- Problem 1: Almost None of the Test Scripts Were Correct
- Problem 2: Inattentional Blindness
- Problem 3: Inaccurate Perceptions
- Problem 4: Scripted Test Cases Gave the Illusion of Progress
- Additional Resources
On a recent project, we were instructed by the test manager to create hundreds of scripted test cases. Our intention was to execute these tests on the first good build we received from the development staff. We spent months developing the test scripts and planning for their execution. We created the test cases, entered them in our test management tool, traced them to requirements, and reviewed them with the business and other testers.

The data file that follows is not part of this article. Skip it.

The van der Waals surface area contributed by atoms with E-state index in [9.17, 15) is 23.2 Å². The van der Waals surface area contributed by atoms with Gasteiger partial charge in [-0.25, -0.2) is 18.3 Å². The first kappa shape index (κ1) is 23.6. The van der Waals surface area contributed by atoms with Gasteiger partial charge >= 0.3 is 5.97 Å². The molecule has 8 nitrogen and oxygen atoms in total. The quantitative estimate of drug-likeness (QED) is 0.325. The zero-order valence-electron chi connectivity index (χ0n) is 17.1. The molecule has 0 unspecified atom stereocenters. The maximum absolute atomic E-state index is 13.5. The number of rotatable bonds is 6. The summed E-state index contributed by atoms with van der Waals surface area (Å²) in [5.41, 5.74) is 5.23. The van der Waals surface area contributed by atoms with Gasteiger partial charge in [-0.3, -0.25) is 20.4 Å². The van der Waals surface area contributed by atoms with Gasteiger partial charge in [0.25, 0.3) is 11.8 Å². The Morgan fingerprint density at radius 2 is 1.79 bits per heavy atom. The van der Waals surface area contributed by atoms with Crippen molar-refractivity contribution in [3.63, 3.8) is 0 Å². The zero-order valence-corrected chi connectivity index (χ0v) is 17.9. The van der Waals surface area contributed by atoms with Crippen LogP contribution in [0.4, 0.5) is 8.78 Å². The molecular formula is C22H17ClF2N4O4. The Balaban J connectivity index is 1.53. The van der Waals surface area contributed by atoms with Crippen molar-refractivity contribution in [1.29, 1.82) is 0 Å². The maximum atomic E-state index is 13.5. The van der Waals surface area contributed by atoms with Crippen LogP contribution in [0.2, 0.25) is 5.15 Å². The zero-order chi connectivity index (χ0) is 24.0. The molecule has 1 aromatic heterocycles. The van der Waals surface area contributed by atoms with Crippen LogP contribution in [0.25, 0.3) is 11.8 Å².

In spite of months of planning and hard work, I noticed some problems on our first day of test execution.
Problem 1: Almost None of the Test Scripts Were Correct
The expected results didn’t match the actual requirements once the day of testing came around. Given the number of test cases and the number of changing requirements, it was impossible to keep them up to date. I won’t say all that time was wasted, because it did get us looking at the requirements, and it did give us something close to resembling an expected result. But it didn’t do what it was intended to do: It didn’t accurately capture the steps needed to execute a test, or serve as an effective oracle for expected results. That is, it didn’t reduce the need for brain-engaged testing.